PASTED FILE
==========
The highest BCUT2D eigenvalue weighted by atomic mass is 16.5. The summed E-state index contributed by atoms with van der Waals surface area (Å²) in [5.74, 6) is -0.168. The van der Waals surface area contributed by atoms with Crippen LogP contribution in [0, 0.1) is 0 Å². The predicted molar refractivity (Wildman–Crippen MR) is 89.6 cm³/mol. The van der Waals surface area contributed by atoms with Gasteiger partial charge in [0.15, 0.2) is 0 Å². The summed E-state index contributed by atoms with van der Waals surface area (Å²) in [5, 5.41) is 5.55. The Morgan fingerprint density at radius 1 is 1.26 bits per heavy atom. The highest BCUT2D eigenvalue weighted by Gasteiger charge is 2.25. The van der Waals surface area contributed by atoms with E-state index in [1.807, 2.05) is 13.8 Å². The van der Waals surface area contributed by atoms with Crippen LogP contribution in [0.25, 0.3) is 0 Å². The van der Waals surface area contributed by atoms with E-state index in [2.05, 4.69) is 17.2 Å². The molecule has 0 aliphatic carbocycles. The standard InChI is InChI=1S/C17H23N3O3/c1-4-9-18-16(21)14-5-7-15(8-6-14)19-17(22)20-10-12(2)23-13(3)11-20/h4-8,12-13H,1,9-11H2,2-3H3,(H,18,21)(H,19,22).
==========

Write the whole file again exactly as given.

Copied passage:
The highest BCUT2D eigenvalue weighted by atomic mass is 16.5. The summed E-state index contributed by atoms with van der Waals surface area (Å²) in [5.74, 6) is -0.168. The van der Waals surface area contributed by atoms with Crippen LogP contribution in [0, 0.1) is 0 Å². The predicted molar refractivity (Wildman–Crippen MR) is 89.6 cm³/mol. The van der Waals surface area contributed by atoms with Gasteiger partial charge in [0.15, 0.2) is 0 Å². The summed E-state index contributed by atoms with van der Waals surface area (Å²) in [5, 5.41) is 5.55. The Morgan fingerprint density at radius 1 is 1.26 bits per heavy atom. The highest BCUT2D eigenvalue weighted by Gasteiger charge is 2.25. The van der Waals surface area contributed by atoms with E-state index in [1.807, 2.05) is 13.8 Å². The van der Waals surface area contributed by atoms with Crippen LogP contribution in [0.25, 0.3) is 0 Å². The van der Waals surface area contributed by atoms with E-state index in [2.05, 4.69) is 17.2 Å². The molecule has 0 aliphatic carbocycles. The standard InChI is InChI=1S/C17H23N3O3/c1-4-9-18-16(21)14-5-7-15(8-6-14)19-17(22)20-10-12(2)23-13(3)11-20/h4-8,12-13H,1,9-11H2,2-3H3,(H,18,21)(H,19,22).